Synopsis by Hal Erickson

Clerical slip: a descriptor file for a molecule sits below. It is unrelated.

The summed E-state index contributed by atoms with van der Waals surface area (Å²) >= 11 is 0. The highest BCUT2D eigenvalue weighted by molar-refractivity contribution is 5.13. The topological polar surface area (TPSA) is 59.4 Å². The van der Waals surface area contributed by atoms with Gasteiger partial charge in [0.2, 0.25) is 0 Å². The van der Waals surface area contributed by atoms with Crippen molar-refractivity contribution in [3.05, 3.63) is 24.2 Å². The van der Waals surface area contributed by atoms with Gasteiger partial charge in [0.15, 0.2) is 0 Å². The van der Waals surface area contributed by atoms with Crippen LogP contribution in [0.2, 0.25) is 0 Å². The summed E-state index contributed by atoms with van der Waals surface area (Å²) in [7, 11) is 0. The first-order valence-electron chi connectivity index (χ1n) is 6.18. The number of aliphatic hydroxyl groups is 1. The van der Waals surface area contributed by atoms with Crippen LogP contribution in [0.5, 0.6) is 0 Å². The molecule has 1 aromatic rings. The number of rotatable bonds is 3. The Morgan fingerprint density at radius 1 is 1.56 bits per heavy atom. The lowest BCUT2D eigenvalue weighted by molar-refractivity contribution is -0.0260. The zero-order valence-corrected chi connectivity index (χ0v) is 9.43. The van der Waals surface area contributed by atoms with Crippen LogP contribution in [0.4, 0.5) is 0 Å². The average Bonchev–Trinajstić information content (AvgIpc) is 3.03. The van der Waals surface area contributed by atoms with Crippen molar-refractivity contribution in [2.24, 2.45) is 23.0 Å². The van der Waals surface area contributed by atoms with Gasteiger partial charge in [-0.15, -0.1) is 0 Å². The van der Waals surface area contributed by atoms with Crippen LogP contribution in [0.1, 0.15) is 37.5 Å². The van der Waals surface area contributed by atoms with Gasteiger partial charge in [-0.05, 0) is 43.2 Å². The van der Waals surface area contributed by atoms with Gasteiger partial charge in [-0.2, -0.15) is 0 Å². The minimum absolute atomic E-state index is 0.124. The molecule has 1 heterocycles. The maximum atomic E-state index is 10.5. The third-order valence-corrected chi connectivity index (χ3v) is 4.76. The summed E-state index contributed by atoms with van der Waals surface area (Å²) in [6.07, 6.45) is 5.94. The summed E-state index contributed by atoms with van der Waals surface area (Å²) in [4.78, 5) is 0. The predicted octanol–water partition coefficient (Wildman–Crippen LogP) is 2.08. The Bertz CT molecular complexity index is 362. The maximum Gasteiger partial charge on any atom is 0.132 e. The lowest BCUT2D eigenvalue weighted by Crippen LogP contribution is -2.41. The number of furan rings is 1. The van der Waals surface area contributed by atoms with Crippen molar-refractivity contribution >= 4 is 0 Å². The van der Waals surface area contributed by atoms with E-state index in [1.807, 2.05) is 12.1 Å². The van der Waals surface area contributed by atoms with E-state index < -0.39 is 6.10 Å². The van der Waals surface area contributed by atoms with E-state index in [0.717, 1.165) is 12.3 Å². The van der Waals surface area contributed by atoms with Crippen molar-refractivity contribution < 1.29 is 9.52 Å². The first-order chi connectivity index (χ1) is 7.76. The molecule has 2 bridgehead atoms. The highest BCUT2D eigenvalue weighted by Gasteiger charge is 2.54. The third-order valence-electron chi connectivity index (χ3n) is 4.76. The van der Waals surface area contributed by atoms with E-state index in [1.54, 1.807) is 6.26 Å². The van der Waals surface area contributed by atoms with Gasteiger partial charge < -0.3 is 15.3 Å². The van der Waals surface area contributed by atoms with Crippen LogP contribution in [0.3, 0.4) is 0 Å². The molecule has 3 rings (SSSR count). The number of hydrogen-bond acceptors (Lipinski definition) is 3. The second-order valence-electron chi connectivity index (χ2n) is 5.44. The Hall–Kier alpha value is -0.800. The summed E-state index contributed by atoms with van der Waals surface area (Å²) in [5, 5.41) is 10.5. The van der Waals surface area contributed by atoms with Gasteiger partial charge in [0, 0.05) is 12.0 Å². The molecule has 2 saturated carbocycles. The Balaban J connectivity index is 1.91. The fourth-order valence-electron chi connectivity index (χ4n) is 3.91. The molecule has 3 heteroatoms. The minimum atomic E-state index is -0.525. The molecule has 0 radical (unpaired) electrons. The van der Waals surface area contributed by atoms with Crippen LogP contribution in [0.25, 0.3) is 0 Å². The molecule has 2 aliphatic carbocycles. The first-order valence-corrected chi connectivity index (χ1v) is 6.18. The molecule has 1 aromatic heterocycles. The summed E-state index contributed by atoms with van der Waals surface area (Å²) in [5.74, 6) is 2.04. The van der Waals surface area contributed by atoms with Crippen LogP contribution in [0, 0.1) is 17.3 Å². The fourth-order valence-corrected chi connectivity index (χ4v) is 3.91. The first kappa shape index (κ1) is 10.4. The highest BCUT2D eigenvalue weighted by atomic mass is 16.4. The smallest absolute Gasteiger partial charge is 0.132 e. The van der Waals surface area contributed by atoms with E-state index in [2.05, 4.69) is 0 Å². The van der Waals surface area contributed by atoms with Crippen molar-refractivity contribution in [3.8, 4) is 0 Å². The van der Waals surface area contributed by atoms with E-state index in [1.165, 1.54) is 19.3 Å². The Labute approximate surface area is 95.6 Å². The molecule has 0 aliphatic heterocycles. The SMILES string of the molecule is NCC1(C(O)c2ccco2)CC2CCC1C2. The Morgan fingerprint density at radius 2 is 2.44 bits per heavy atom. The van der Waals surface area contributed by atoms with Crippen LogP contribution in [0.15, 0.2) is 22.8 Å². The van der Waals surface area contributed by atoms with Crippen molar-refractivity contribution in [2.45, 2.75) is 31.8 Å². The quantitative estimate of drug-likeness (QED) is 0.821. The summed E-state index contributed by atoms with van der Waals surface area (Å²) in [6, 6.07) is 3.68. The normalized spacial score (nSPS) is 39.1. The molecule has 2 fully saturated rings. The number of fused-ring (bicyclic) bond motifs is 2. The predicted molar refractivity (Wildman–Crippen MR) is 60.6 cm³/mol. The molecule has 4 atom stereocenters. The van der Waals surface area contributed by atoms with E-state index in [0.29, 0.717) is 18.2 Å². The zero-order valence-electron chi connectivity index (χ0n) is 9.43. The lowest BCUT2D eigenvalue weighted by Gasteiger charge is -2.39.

Although Stargate SG-1 had only been contracted to run four seasons on Showtime,the series' vast popularity dictated a fifth season--and of course a satisfactory resolution for the "cliffhanger" that had closed out the action the year before. Well, what could be more satisfactory than the death of despotic warrior king Apophis--and with Jacob Carter (Carmen Argenziano), the newly regenerated father of SG-1 crewperson Samantha Carter (Amanda Tapping), leading the final assault against Apophis and his minions? In fact, the producers of the series were so juiced on this season opener that they allowed to it spread over two hour-long episodes! But though Apophis is gone, the parasitic Goa'uld race is still a menace to those alternate-universe planets on the other side of the Stargate portals throughout the universe, and thus the mission of SG-1 leader Jack O'Neill (Richard Dean Anderson) and his crew is far from over. Subsequent adventures include one which casts the spotlight on longtime series featured player Teryl Rothery), who in her role as Dr. Frasier, aide to Stargate Project head Gen. Hammond (Don S. Davis), must save a modern-day Cassandra (named Cassandra!) from being killed by her own visions of doom. Later, an episode titled "2001 hasn't got much to do with Stanley Kubrick), but instead is concerned with a strange and possibly universe-altering bargain from the hitherto unknown Ashen Confederacy. And in a fascinating, Pirandellian episode, O'Neill must prevent the filming of a TV show about Stargate SG-1. The most significant development of Season Five occurs during the 2-part cliffhanger finale, in which the crew comes to the aid of the planet Kelowna to forestall its destruction. In the course of the action, O'Neill's comrade in arms Daniel Jackson (Michael Shanks) sacrificially absorbs a fatal dose of radiation--which causes Kelownan diplomat Jonas Quinn (Corin Nemec) to offer his services as an SG-1 team member to compensate for his guilt over indirectly causing Jackson's demise.